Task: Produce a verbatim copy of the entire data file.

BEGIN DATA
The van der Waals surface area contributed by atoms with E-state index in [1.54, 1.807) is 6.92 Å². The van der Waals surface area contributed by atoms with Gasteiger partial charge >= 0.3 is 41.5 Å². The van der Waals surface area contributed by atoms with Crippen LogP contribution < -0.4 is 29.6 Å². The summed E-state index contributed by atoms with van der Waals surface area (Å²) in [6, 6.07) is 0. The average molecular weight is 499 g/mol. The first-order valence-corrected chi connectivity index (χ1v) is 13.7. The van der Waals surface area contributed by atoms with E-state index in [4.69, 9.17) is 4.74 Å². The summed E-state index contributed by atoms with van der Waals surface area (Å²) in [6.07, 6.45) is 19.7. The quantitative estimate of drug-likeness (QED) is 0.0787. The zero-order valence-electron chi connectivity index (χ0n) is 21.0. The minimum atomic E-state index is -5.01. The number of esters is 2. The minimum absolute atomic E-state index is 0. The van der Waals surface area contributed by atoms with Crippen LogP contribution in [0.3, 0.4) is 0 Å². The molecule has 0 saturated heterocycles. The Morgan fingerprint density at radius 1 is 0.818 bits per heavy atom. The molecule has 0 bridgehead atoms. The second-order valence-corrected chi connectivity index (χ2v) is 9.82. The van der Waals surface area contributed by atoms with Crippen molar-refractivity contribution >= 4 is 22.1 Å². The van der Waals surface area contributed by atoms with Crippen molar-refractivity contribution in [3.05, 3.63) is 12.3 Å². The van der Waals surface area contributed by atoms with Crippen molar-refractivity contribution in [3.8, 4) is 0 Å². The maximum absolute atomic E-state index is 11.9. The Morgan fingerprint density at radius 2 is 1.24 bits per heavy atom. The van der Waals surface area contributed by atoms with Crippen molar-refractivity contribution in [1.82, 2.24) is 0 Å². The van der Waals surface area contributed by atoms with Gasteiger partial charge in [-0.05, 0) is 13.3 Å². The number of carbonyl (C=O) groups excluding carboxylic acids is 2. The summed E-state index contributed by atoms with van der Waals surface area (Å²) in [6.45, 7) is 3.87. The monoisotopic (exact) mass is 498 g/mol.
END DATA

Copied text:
The van der Waals surface area contributed by atoms with E-state index in [1.54, 1.807) is 6.92 Å². The van der Waals surface area contributed by atoms with Gasteiger partial charge >= 0.3 is 41.5 Å². The van der Waals surface area contributed by atoms with Crippen LogP contribution < -0.4 is 29.6 Å². The summed E-state index contributed by atoms with van der Waals surface area (Å²) in [6, 6.07) is 0. The average molecular weight is 499 g/mol. The first-order valence-corrected chi connectivity index (χ1v) is 13.7. The van der Waals surface area contributed by atoms with E-state index in [4.69, 9.17) is 4.74 Å². The summed E-state index contributed by atoms with van der Waals surface area (Å²) in [6.07, 6.45) is 19.7. The quantitative estimate of drug-likeness (QED) is 0.0787. The zero-order valence-electron chi connectivity index (χ0n) is 21.0. The minimum atomic E-state index is -5.01. The number of esters is 2. The minimum absolute atomic E-state index is 0. The van der Waals surface area contributed by atoms with Crippen LogP contribution in [0.3, 0.4) is 0 Å². The molecule has 0 saturated heterocycles. The Morgan fingerprint density at radius 1 is 0.818 bits per heavy atom. The molecule has 0 bridgehead atoms. The second-order valence-corrected chi connectivity index (χ2v) is 9.82. The van der Waals surface area contributed by atoms with Crippen molar-refractivity contribution >= 4 is 22.1 Å². The van der Waals surface area contributed by atoms with Crippen molar-refractivity contribution in [3.05, 3.63) is 12.3 Å². The van der Waals surface area contributed by atoms with Crippen molar-refractivity contribution in [3.8, 4) is 0 Å². The maximum absolute atomic E-state index is 11.9. The Morgan fingerprint density at radius 2 is 1.24 bits per heavy atom. The van der Waals surface area contributed by atoms with Crippen molar-refractivity contribution in [1.82, 2.24) is 0 Å². The van der Waals surface area contributed by atoms with Gasteiger partial charge in [-0.05, 0) is 13.3 Å². The number of carbonyl (C=O) groups excluding carboxylic acids is 2. The summed E-state index contributed by atoms with van der Waals surface area (Å²) in [6.45, 7) is 3.87. The monoisotopic (exact) mass is 498 g/mol.